Welcome to the most thorough round-the-world packing list you’ll ever find! I’ll tell you what to bring, what not to bring, and why. Unlike lists written by newbies before they depart, my RTW packing list uses years of road-tested experience to argue for or against each item. AND I continue to update as I come across new tricks or stop using things I used to use all the time.
Note: this is a living document that I update as I find great replacement gear and as readers chime in with their tips and favorites. I use this list several times a year, each time I switch regions or travel lifestyles!
I’ve been traveling for
fourteen so many years. I’ve packed for eleven a gazillion long-term trips. I have twenty-five months years of experience being in foreign countries with just a backpack full of stuff, and I’ve spent heaps more time living outside my home country. I’ve also logged well over 1,000 miles carrying a backpack in the woods. Currently I’ve been on the road for seven years. I’ve gone round-the-world three times. And counting!
I have strong feelings on the value of traveling lightly. I’m not an extremist. Some people carry even less than I do. If you’re trying to convince yourself to pack less, you’ve come to the right place. I’m a woman, so my list includes lady things. My countries traveled do not yet include India or rural China, but I’d blindly bet that those places also have for sale things you think you need to load into your pack at the outset, and at cheaper prices.
One glance at my domain name reveals I strongly encourage you to “take half the clothes.” You won’t even need “twice the money” if you take what you saved by not buying a bunch of junk at home. Please! Give yourself the gift of affording an extra month on the road or a few luxurious experiences.
(Related: Cheap Flight Hacks: travel longer!)
How Not To Overpack:
- Don’t pack something just because you found it on a packing list
– mine included. Generally, you’re not going to like wearing styles you never wore before or start using items you don’t currently (wet wipes, multi-tool, lush bar shampoo, etc).
- Do it the MacGuyver way, not the Boy Scout way.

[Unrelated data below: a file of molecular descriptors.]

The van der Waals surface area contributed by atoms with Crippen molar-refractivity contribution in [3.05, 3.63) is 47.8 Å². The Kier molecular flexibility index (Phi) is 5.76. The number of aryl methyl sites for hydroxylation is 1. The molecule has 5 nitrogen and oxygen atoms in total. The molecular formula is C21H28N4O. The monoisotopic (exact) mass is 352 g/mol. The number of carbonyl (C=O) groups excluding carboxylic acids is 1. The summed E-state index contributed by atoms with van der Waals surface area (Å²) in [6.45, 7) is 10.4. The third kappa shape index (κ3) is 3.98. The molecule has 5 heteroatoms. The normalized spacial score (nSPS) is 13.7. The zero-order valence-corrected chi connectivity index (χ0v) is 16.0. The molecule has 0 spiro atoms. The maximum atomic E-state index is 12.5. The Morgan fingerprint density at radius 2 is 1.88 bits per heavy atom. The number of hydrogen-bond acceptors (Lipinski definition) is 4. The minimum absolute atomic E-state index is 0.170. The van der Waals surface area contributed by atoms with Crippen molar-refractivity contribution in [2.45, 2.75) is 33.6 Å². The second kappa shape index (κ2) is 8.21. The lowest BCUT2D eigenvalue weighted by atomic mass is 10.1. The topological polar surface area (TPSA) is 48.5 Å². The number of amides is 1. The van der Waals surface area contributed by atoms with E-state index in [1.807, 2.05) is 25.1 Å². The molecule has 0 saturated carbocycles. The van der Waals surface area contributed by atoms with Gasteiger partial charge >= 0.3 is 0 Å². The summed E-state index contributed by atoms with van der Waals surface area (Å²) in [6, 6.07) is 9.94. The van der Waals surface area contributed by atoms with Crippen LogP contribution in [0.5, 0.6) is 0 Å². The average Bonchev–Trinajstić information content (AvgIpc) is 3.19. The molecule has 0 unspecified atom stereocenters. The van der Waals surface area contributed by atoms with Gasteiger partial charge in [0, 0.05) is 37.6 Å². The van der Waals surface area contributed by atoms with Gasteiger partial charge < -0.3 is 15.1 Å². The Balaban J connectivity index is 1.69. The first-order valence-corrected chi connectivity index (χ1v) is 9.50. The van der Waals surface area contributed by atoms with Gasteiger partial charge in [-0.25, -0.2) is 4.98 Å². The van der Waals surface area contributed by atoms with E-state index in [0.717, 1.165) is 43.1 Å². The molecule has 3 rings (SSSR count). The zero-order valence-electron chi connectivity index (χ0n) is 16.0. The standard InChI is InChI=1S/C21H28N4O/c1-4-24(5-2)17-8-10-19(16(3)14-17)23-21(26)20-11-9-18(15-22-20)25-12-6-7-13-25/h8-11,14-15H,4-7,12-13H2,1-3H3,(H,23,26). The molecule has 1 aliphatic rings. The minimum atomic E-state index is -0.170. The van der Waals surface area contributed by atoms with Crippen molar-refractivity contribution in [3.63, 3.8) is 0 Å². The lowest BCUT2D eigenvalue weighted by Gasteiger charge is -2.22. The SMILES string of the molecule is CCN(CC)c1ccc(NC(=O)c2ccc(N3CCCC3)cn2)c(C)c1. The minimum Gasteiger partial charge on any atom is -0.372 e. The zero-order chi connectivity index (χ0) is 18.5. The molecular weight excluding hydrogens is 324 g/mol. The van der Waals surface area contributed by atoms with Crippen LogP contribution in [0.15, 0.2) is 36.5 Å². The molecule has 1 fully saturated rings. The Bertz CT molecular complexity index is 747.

You can improvise, borrow, or go without! Trying to prepare (materially) for every possible situation ultimately limits you in the form of a heavy, heavy pack. Minimalist packing list advocates understand this. Tracking down solutions as the need arises uses your brain, builds your character, exposes you to the communities you’re traveling in, and adds years to the life of your vertebrae.
- Don’t pack your fears. If you’re telling yourself you’d rather bring it “just in case” and that you’ll get rid of it when you’re sure you don’t need it, don’t pack that item. Do not. Don’t pack it. Really. Don’t. I guarantee you that if you do not heed my advice, 95% of the items that fall into this category will end up in the bottom of your bag weighing you down.
“I’ve seen plenty of travellers in airports and train stations almost in tears because they’re exhausted and stressed out over lugging a huge backpack or suitcase everywhere they go. Overpacking be the difference between a carefree vacation and a stressful nightmare.” – Hostelz.com, What to Pack
- Stuff I’m Glad I Brought
– – (aka RTW Packing List for Long Term Travel)
- Stuff Currently Weighing Me Down
– – skip to this list.
- Stuff Other People Say to Pack & Why to Ignore Them
– – skip to this list.
RTW Packing List for Long Term Travel
|ITEM||EXAMPLE||WHY I LIKE IT or WHAT I THINK|
To Contain Things
|27 Liter Backpack||YOU DO NOT NEED A 90 LITER PACK! You may not even need a new pack. Above all, a great trip means not carrying unused, easy-to-buy-later stuff.
I've written in-depth reviews of 15 of the top RTW travel backpacks.
This video shows you how much stuff fits in different sized bags.
And here's my tutorial on how to pick a good travel backpack.
While your bag is important, don't agonize for hours weighing pros and cons of superfluous features. The size of bag (small!) provides 80% of the comfort and convenience.
Your vertebrae will be disgusted with you if you get too big a bag. So will your wallet, emptied by the extra stuff you bought to fill it. In hundreds of instances (like this one) I've sung the praises of my smaller bag.